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109 Banks Slated for European Central Bank Cyber-Resilience Testing

By Anne Leslie posted Fri January 19, 2024 03:53 PM


The European Central Bank (ECB) has kicked off 2024 energetically by announcing its plans to put 109 directly supervised banks through their paces on cyber resilience. The sample that the ECB has selected from the total pool of supervised entities is representative of the different business models and geographical diversity in the euro area banking system and is designed to provide accurate and actionable insight into the state of readiness of the system as a whole. The main findings from the ECB exercise will be communicated this summer, and they’ll make for very interesting and important reading.

The ECB is looking to evaluate how the banks both respond to and recover from a cyberattack and the exercise is deliberately not focused on prevention this time around. Out of the 109 banks in scope, 28 of them will be subject to an enhanced evaluation and this will require that they submit additional information about how they managed to deal with the operational disruption caused by the attack.

Since 2019, the warnings coming from organizations such as the European Systemic Risk Board (ESRB), International Monetary Fund (IMF), and the World Economic Forum (WEF) about the likelihood and impact of a major cyber incident have become increasingly stark and insistent. Insurance giant, Lloyd’s of London, has even gone as far as evaluating the risk scenario of a cyber-attack resulting in global economic losses of $3.5 trillion, based on a hypothetical but plausible cyber-attack on a major financial services payment system, leading to widespread disruption to global businesses.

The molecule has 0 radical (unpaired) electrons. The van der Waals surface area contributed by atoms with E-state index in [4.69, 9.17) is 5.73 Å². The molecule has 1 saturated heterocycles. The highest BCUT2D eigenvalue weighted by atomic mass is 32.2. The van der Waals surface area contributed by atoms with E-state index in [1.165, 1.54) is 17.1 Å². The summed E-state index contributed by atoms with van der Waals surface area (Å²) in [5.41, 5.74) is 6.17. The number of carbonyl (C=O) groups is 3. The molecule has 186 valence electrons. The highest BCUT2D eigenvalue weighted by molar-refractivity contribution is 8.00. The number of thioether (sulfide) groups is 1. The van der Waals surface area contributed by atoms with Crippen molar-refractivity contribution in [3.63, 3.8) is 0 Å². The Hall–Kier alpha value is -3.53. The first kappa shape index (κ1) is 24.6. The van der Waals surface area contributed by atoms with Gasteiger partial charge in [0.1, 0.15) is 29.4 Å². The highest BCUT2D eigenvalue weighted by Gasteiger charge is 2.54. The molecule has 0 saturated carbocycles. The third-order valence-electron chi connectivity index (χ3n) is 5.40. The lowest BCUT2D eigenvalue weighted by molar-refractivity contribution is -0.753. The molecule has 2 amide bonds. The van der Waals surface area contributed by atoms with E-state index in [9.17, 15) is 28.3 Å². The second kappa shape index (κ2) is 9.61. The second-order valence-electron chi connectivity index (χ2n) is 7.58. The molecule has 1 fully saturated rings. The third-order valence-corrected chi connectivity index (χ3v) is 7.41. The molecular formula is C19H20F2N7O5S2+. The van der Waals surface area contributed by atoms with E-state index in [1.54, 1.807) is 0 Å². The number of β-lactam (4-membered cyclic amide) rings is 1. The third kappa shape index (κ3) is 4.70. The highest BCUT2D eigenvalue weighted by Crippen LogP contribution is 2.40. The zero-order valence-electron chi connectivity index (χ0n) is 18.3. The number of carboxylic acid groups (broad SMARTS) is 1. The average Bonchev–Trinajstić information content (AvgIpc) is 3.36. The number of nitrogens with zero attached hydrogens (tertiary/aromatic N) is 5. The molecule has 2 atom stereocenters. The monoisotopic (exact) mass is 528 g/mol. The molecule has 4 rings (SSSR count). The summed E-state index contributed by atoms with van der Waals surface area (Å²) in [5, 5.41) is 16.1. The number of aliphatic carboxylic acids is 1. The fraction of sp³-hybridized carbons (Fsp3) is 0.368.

It’s quite unusual to find international consensus on any topic in financial services but there seems to be a broad agreement that as far as cyber-induced disruption is concerned, it’s a question of ‘when’ and not ‘if’.

For this round of cyber resilience testing, the ECB has clarified that it will be primarily a qualitative exercise and it won’t have any impact on the banks’ capital through Pillar 2 guidance  (which is a bank-specific capital recommendation on top of the binding requirements).

With that said, it’s probably safe to say that we’re looking more at a ‘not yet’ as opposed to a ‘never’ posture on that particular topic, particularly given the international precedent set by the Monetary Authority of Singapore (MAS) and its strong position in imposing additional capital requirements in response to operational outages at the banks it supervises.

2024 is shaping up to be something of a banner year for resilience in financial services in the European Union (EU) with preparations underway across the entire sector in readiness for compliance with the Digital Operational Resilience Act (DORA) in January 2025, although anecdotally there seems to be quite a wide disparity in terms of firms’ program maturity.

Against this backdrop, it would be understandable if the EU’s banks and their teams are looking forward to the coming year with a certain level of trepidation.

But at the heart of resilience is a commitment to advancing despite adversity and an openness to learning from the experience.

And that’s the mindset that we’re encouraging all our clients to embrace as we partner with them on this mission-critical topic.

Click here to learn more about operational resilience testing, and here for IBM’s approach to delivering digital business value from investments in digital resilience.

#cyber-resilience, #ECB, #financial-services, #operational-resilience


1 comment



Mon January 22, 2024 08:08 AM

@Anne Leslie,

so right - and with the new law in Singapore MAS will not only have broader but also deeper powers.